Plank is a foundational pose that teaches you to hold yourself together, giving you the power you need to move through your daily life. Plank will build your abdominal strength and it can also strengthen your arms and keep your wrists healthy. Over time if you continue to practice this pose your upper back and neck posture can improve and you’ll create support for your lower back by learning to engage your abdominals. In order to experience these benefits, it’s important to create a well aligned Plank Pose. Use self-inquiry to help you get there, always checking in with your body.
Generally, people stand and sit in one of two ways: One way is to collapse the chest, round the shoulders, and allow the head to droop forward and down. The other tendency is to jut the ribs forward, press the chest open and shoulders back and lift the head forward and up. A well aligned Plank Pose will find a balance between these two extremes. When you find true alignment in Plank, you create a long line of energy from the top of your head through your hips to your heels. Your strongly engaged thighs and abdominals support your lower back, while your relaxed shoulders and open chest free your neck. Rather than sagging from your arms and feet, you stabilize your middle section. You’ll feel strong but also light and graceful.
- Start on all fours, with your wrists under your shoulders and wrist creases parallel to the front edge of your mat.
- Step one leg straight back, grounding all the toes; step the other leg back.
- Reach your heels back and firm the legs. Lift your kneecaps and press the tops of your thighs up. Reach your tailbone back.
- Push your hands and all of your fingers steadily and evenly into your mat and straighten your arms.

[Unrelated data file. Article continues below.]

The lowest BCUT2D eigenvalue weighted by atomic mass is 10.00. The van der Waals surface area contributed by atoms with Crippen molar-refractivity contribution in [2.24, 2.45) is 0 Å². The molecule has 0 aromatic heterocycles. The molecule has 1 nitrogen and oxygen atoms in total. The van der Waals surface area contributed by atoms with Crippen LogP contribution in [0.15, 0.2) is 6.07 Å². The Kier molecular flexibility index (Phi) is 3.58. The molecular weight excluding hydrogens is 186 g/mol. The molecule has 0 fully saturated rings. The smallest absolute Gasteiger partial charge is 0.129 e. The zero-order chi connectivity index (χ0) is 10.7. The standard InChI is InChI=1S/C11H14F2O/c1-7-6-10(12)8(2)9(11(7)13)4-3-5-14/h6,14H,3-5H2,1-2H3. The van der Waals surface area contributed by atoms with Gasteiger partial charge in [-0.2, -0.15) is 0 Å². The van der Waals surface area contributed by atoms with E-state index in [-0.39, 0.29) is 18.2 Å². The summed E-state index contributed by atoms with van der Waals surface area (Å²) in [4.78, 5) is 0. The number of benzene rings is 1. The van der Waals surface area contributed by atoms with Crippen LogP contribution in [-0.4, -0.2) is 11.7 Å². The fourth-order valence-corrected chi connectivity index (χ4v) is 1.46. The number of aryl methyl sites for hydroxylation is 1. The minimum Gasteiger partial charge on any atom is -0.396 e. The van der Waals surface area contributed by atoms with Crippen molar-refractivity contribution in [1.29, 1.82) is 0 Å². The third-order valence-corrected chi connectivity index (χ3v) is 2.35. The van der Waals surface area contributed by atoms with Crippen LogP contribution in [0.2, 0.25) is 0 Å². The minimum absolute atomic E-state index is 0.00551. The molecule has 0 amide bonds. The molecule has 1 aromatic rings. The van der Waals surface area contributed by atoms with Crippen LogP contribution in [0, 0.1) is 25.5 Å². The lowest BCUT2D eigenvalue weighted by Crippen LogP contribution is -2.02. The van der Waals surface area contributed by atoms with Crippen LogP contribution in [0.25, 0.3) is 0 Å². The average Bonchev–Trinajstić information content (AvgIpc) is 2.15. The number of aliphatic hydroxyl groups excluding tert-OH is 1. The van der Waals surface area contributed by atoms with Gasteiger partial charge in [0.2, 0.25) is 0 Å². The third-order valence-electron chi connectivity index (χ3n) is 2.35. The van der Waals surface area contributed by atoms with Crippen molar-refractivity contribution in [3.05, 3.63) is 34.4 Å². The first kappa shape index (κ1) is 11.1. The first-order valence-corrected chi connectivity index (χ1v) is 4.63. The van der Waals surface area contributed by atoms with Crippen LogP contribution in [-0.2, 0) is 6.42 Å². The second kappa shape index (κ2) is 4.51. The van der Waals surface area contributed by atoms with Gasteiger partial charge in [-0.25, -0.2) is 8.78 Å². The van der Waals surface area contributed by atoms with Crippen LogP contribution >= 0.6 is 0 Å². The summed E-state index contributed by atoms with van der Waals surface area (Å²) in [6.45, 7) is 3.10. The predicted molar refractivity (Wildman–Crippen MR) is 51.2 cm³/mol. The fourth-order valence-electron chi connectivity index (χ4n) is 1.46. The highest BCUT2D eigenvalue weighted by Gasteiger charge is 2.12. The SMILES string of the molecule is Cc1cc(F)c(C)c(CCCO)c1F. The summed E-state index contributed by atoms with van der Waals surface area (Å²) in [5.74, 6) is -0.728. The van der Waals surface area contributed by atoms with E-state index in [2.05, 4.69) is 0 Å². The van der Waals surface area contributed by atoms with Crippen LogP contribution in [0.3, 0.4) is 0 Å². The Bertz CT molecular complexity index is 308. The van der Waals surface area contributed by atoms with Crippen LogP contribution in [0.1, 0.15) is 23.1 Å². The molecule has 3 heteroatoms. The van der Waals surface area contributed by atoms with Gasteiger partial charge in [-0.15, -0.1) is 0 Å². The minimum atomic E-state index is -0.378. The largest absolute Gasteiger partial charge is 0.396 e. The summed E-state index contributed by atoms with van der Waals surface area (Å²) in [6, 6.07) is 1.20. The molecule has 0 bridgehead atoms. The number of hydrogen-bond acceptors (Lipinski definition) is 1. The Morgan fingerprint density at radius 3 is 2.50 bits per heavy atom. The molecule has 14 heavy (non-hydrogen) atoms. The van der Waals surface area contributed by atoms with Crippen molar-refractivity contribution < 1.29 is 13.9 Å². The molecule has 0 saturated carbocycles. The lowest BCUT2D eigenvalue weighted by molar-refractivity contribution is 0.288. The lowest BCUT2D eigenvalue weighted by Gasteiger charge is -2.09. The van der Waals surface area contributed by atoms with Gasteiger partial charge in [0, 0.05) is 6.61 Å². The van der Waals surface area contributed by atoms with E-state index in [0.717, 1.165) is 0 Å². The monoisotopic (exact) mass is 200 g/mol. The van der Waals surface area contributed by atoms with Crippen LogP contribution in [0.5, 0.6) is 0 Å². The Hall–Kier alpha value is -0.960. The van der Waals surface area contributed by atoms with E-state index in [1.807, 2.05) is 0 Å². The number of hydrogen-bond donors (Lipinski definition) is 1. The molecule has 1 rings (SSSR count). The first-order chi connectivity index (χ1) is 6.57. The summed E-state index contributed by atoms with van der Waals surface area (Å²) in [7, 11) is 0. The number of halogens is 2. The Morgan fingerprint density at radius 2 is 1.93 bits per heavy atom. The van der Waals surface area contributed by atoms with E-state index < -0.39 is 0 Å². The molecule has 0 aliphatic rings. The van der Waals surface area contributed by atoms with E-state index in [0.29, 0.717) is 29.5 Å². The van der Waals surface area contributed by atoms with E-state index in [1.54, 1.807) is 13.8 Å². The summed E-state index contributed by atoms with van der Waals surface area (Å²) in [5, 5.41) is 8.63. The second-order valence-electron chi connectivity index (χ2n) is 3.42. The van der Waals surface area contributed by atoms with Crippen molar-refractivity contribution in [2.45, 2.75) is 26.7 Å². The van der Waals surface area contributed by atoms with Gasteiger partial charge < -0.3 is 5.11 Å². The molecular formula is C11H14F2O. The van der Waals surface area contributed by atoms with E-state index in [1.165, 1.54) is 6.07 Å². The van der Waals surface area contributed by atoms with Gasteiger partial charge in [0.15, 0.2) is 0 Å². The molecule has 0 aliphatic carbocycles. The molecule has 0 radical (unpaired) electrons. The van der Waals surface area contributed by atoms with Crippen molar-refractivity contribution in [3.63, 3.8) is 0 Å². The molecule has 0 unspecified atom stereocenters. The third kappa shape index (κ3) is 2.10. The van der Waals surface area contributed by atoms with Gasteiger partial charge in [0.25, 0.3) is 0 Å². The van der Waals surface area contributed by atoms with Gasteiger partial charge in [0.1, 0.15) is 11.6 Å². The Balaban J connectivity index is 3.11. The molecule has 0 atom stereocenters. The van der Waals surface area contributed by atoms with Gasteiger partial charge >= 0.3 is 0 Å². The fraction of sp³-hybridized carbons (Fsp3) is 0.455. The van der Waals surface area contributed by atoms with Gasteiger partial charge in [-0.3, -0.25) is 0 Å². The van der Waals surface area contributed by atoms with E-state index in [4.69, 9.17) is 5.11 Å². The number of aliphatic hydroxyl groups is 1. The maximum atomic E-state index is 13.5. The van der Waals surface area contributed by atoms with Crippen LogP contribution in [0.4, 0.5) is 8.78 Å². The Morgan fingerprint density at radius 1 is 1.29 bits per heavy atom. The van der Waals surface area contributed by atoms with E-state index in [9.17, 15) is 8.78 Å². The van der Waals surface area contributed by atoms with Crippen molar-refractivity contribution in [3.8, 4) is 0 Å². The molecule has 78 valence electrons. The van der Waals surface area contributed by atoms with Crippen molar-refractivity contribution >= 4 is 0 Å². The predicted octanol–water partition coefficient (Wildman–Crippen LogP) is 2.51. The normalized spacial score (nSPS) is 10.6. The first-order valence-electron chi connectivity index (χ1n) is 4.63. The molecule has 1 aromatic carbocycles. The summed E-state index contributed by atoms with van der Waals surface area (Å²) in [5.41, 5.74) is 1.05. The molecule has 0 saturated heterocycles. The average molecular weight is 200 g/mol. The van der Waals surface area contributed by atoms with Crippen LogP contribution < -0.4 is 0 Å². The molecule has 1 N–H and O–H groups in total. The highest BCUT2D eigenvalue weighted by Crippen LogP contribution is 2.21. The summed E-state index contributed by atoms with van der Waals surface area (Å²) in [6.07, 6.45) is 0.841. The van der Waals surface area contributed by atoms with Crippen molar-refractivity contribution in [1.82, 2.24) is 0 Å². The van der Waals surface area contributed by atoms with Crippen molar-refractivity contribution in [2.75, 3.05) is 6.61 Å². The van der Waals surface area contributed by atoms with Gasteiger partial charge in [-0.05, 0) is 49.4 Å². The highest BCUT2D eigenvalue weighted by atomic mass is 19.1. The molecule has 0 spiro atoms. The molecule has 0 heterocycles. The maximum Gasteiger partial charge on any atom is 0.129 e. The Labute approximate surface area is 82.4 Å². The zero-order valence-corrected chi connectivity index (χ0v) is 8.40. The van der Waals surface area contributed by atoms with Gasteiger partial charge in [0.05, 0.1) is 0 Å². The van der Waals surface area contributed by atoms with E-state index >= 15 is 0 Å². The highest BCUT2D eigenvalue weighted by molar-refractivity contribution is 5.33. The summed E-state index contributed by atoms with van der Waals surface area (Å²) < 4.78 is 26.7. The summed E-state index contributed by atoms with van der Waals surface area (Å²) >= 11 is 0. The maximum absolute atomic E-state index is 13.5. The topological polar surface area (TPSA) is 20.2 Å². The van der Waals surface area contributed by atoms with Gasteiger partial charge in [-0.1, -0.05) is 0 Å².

Refine your posture by pulling your shoulders down away from your ears, lengthening your neck. Explore your shoulder and chest alignment. First, push your hands vigorously down, and round your upper back. Then, draw your shoulder blades down your back and gently toward each other. Feel your breath move into your chest as it expands. Press your thighbones up and lengthen your tailbone back toward your heels, engaging your lower abdominals. Now, try to get longer. Reach the top of your sternum and the crown of your head forward toward the wall in front of you.
Hold for several breaths, letting your awareness grow and a sense of energy fill your whole being. Move out of the pose by bringing the knees back down onto the mat and stretch in whatever way feels comfortable and relax for a few breaths.
For a stronger Plank Pose, imagine you are a dancer being lifted lightly into the air by your partner. If you don’t engage all your muscles, you’ll become dead weight and your partner will struggle to hold your limp body, it’s the same in Plank. If you sag from your arms, the pose is a struggle. Instead, engage your core and you’ll be able to hold the pose with much more ease.
Try these modifications to optimize Plank Pose for your body.
Wrists If your wrists are tight or tender, try rotating your hands slightly outward. Or, try cupping your hands, holding your weight on your fingertips.
Elbows Protect your elbows from hyper-extending by pressing your inner upper arms away from each other until your biceps engage.
Pelvis Bring the pelvis into alignment by pressing the tops of your thighs upward, while lengthening your tailbone back to the wall behind you.
Feet Groung down through all your toes evenly and press the center of your heels straight back to the wall behind you.
Neck If your neck is strained, lengthen it by lifiting the back of your head toward the ceiling until your ears line up with your shoulders.